Christians and Muslims grapple with diversity
Relations between Christians and Muslims in the contemporary world are tetchy because they are the only religions that have staked a claim over the entire world, according to Waikato University Religious Studies lecturer Rev Dr Douglas Pratt.
“Within both Islam and Christianity there is an expressed aim to extend God’s rule over the whole of the earth because it is believed this is what God wants. Therefore Christians and Muslims can make universal claims. Not all members of these two religions hold to those claims. But there are elements in the ideologies of both that promote hostility to the other side largely on the basis of a perceived competitive threat.
“There is a widespread Christian suspicion of Islam. Christians feel they can’t trust Islam because they think it wants to take over the world and impose a harsh law-code on everyone, which is not actually the case.
“Muslims traditionally view their religion as a corrective to both Judaism and Christianity, so they can have anxieties about a perceived imperialist agenda of Christians and Jews. Today this is often expressed in terms of hostility toward a Zionist-Western alliance, whether imagined or real.”
Douglas says it’s ironic some New Zealanders fear Muslim desires to impose themselves on others. “In this country Muslims are a minority and they are the ones who have been imposed upon by such acts as the desecration of mosques and expressions of rejection. No Christian premises have been attacked by Muslims in this country, and it is extremely unlikely to happen.”
According to Douglas, the fundamental issue for New Zealanders is the same as it is for other peoples around the world: how do we deal with religious plurality?
“We can cope with diversity when it doesn’t threaten the fabric of society. But when people begin to feel diversity has gone too far, Winston Peters and his ilk react against it and call for exclusion.”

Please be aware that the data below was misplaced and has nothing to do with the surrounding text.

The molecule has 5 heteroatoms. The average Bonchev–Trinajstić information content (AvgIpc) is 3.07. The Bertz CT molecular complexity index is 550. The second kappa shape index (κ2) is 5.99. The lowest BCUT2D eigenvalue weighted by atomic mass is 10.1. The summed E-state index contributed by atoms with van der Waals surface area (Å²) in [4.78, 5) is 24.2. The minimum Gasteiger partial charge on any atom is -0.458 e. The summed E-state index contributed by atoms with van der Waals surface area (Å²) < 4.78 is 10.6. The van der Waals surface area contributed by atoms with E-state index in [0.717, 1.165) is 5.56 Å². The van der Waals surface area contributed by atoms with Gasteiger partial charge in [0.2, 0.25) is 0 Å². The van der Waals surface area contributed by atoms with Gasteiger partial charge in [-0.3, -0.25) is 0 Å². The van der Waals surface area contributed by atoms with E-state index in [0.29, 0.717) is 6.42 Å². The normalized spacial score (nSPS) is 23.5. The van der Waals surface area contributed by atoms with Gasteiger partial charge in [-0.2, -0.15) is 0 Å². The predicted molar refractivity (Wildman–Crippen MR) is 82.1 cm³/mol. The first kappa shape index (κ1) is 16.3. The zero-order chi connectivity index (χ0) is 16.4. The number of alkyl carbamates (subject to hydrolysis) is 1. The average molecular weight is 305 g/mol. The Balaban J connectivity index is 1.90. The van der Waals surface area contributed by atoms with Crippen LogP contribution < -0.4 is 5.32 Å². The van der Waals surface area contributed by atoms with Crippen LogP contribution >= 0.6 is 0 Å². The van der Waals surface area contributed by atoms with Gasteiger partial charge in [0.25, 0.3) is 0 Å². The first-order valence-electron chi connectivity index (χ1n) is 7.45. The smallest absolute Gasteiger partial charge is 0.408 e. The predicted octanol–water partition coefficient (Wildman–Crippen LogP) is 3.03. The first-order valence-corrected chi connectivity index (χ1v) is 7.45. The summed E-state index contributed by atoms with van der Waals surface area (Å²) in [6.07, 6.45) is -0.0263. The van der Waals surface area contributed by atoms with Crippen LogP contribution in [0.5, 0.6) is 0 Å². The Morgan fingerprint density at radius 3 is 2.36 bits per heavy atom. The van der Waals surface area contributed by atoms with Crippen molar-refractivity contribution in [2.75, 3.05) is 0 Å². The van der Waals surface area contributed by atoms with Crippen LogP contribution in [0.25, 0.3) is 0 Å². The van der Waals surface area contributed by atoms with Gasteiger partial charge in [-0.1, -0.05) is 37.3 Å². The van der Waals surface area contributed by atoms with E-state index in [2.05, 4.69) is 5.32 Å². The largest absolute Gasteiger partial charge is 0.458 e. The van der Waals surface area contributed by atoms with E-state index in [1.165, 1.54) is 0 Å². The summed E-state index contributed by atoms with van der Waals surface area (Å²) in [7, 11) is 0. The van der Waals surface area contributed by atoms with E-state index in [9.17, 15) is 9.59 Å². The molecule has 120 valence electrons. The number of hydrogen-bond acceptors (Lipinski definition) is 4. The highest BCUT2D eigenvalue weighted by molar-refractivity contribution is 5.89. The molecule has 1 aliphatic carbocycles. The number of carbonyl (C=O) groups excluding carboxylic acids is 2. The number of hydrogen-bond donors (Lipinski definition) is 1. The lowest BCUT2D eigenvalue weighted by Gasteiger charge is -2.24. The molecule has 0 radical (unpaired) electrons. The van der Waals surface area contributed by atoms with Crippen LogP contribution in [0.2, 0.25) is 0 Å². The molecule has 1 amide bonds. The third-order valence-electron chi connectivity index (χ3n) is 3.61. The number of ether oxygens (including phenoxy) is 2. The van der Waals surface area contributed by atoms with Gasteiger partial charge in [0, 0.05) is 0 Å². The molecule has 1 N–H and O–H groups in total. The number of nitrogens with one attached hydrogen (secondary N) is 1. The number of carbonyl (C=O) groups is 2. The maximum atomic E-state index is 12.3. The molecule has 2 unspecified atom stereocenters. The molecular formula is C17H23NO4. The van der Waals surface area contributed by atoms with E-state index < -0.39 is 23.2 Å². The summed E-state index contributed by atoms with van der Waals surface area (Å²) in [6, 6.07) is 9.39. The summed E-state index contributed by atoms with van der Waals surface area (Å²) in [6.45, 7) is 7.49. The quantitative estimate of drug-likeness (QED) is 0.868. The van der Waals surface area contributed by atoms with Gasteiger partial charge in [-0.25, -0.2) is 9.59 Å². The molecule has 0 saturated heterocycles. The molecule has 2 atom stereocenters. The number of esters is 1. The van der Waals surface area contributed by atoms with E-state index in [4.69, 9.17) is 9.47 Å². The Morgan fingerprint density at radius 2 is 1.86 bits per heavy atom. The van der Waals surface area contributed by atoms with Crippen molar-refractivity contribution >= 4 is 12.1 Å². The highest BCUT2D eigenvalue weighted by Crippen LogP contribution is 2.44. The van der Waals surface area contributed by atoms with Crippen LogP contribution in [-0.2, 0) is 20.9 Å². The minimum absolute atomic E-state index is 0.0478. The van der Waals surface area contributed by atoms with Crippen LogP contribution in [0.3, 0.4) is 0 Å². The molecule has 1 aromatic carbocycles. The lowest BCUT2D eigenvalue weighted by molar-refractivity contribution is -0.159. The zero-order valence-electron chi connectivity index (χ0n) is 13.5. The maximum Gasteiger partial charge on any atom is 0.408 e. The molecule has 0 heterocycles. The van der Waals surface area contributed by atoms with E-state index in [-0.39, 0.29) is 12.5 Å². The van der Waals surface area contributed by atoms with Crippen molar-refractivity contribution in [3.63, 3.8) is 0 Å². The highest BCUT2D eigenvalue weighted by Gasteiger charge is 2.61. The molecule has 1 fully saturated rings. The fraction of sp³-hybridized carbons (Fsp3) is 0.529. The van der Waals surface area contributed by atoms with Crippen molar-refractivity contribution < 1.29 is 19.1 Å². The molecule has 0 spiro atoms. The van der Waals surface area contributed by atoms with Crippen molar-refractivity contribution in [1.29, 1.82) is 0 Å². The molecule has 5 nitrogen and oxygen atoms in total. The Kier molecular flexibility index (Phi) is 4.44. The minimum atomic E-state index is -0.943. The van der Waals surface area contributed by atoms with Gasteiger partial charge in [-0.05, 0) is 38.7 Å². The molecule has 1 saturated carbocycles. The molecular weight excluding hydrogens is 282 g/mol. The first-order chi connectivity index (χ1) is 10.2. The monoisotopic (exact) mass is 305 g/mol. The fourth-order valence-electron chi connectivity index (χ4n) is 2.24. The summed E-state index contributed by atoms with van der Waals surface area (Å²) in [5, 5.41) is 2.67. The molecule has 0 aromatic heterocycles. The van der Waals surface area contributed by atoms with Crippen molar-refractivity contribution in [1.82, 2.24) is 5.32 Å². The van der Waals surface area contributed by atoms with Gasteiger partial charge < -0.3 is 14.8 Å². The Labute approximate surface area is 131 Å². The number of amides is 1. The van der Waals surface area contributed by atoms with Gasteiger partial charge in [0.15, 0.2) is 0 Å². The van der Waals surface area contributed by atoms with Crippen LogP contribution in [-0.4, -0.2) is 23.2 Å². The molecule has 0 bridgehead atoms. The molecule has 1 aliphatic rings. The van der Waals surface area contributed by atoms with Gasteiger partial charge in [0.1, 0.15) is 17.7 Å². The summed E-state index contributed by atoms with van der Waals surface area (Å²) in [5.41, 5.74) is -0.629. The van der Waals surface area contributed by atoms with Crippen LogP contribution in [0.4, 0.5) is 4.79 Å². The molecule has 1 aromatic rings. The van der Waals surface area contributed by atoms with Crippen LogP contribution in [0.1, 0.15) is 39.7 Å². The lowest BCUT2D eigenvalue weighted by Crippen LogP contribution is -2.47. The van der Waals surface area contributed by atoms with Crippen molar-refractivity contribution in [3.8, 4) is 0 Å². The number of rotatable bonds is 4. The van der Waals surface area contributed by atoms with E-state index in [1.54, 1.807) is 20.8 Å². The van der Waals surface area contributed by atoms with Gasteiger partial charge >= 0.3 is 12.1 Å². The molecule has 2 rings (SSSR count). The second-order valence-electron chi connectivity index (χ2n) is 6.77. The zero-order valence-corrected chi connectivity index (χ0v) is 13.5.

“In some Muslim countries – Pakistan, Nigeria, or Saudi Arabia, for example – there are political movements that marginalise minorities and call for the imposition of Islamic uniformity. Winston Peters will tolerate a certain amount of diversity in our society but he also calls for uniformity. The message is our exclusivity is acceptable, but your exclusivity is not.”
One key problem area is secularism. Muslims see the triumph of secularism in Western societies as proof that Christianity has failed. Therefore it is necessary for Islam to take a strong stance to avoid succumbing to secularism.
As Douglas sees it, “secular society allows for religious diversity but the ideology of secularism marginalizes religion. There are good reasons this was so for Western society but religion will not be so easily dismissed. Today Islam is leading the way in ensuring the public profile of religion. Nevertheless, the challenge for Muslims is to find a modus vivendi in the contemporary pluralist world.”
“There is, of course, considerable diversity within the Muslim community. Even in New Zealand some Muslim individuals may be sympathetic to imperialist claims in the name of Islam. But I believe most Muslims here don’t harbour such views. All the Muslims I have met in this country are clear in their commitment to maintaining religious identity in a pluralist society. Muslims from South Africa, for instance, joined with Christians in the struggle against apartheid and they don’t seek Islamic hegemony.”
Today Western governments debate the need to have structural links to religious communities. We can see this in the New Zealand government’s support of the National Interfaith Forum and its links to the wider interfaith community via the office of the Race Relations Commissioner. In the UK a new NGO, the Christian-Muslim Forum, is shortly to be launched.
Douglas is the author of The Challenge of Islam: Encounters in Interfaith Dialogue (2005).